Why ‘brand suitability’ is replacing brand safety
Being overprotective of where their ads appear has had drawbacks for advertisers. Block lists guarantee advertisers brand-safe placements but they also come with a hefty price in terms of limited reach and engagement. As more advertisers feel the costs of artificially constraining inventory through the use of bloated block lists, they are considering placing advertising on content at the margins of their standard brand-safety strategies.
Advertisers’ new, more nuanced approach to brand safety is more focused on finding places suitable for their ads than avoiding inappropriate content. For example, a consumer packaged goods advertiser will have a different tolerance for risk (and thus for edgier content) than will an advertiser for a gaming company. Ultimately, these advertisers must figure out how to strike the right balance between being very strict on brand safety versus achieving the level of reach they need.
“When we think about brand suitability, the better the definitions that we have for content that is categorized by the platforms, the better choices we have for where we run our ads,” said Unilever’s svp of global media, Luis Di Como.
Ad-targeting tools from platforms do not always have definitions for sifting content so that marketers can know the type of music videos their ads might run against, said Di Como. While advertisers might not consider all types of music as unsavory in the way a video promoting terrorism is, Di Como wants Unilever ads to steer clear of certain styles.
“Music [involves] a wide spectrum of different artists,” Di Como said. “You can go from classical to hard-core rock that could be quite violent, which is a place we don’t want to be. If we’re not able to classify this type of content, then we’ll potentially have to remove some of the investment. What need to do is ensure our investment is used as a force for good.”
In 2017 a brand safety crisis ensued when advertisers found their YouTube ads had appeared next to videos about terrorism. Small pockets of marketers have said that no one-size-fits-all strategy would enable them to avoid inappropriate or irrelevant content. But their views have been drowned out by the panic among other advertisers.
More advertisers turned to block lists (to avoid specific keywords, channels or publishers) and protect their ads. The use of block lists within the ad-targeting tools provided by ad-verification companies led to considerable amounts of content being automatically blocked, but this eliminated much “acceptable” content along with “unacceptable” content. Over time the block lists have grown so long that they limit an advertiser’s reach, since they restrict what would might be ordinarily deemed be appropriate content.
Thus, block lists has not delivered the outcome desired by advertisers. The frequency of occurrences of major brand-safety issues may have slowed since 2017, but the risk remains (as evidenced earlier this month when Samsung and L’Oréal found they had advertised on YouTube videos promoting climate change denial).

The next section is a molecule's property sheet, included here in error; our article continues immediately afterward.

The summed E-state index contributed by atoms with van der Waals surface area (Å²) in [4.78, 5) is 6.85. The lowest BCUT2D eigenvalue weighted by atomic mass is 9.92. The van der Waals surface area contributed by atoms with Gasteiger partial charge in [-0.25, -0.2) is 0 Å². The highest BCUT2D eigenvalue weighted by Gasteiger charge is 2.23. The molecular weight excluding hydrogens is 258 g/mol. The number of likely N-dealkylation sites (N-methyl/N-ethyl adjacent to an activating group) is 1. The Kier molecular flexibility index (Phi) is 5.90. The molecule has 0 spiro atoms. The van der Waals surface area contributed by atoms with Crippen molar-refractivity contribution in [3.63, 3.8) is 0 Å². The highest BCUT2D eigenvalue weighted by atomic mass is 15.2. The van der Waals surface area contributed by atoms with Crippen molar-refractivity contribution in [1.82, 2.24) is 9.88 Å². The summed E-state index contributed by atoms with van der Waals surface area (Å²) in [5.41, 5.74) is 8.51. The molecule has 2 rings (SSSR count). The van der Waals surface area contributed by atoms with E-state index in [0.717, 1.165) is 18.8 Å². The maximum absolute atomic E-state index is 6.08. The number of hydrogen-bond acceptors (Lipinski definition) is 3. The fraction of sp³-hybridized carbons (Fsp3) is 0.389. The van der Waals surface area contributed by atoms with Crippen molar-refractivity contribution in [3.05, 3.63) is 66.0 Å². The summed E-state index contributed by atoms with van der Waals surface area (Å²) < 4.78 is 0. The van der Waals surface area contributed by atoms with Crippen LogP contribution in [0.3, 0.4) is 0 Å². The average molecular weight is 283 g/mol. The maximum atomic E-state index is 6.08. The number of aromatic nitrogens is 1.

“You might think that the longer the list, which can be feature up to thousands of words, the greater the rigor on it. But that’s not the reality,” said Tracy De Groose, CEO of U.K. Newsworks at an IAB event earlier this week. “Innocent phrases are getting impacted by a black-and-white approach to block lists. Therefore, safe content is being redefined as not safe,” added De Groose, whose organization serves as a marketing organization for U.K. news companies
With today’s more advanced contextual technologies, more elegant alternatives to blacklisting exist.
Some technology companies offer brand safety, brand suitability, and sentiment analysis on the webpage level, said Andrew Morsy, managing director for contextual-targeting vendor Peer 39’s international business. These companies give advertisers the tools they need to avoid he content they find undesirable in a pre-bid environment, without the need for using a blacklist, Morsy said. But discerning the nuanced contextual preferences that separate a story about Jaguar, the car brand, from a piece about the large cat species isn’t easy. That’s why Integral Ad Science bought ad tech vendor Admantx for its natural-language processing tech last year. And Zefr built a contextual data management platform it expects to further enhance in 2020.
These tech companies expect increased interest from advertisers in contextual advertising tools; this has been building since 2018 when the General Data Protection Regulation went into effect and forced advertisers to re-evaluate how they target users online.
“There needs to be a greater application of technology that uses context to help marketers overcome the difficulty of using hard-line block lists that don’t work,” said Peter Wallace, commercial director for GumGum’s business across Europe, the Middle East and Africa. GumGum is an artificial intelligence company.
Despite the amount of potential income that block lists have cost publishers, they have not made a concerted push to figure out how to resolve this until recently. Now some U.K. publishers are weighing whether to use the AI-driven brand safety platform from the publisher Reach. And News U.K. is working with Reach to test other contextual solutions in partnership with media agency IPG Mediabrands. Since it launched its tool last year, Reach (which owns the Daily Mirror), has seen a 40% uplift in the number of its stories being cleared for advertising as opposed to being blocked.
“Brand safety has had some unfortunate, unintended consequences for publishers as it’s given them less inventory [that] they’re able to monetize,” Nick Morley, Integral Ad Science’s managing director for Europe, the Middle East and Africa, said at the IAB event.
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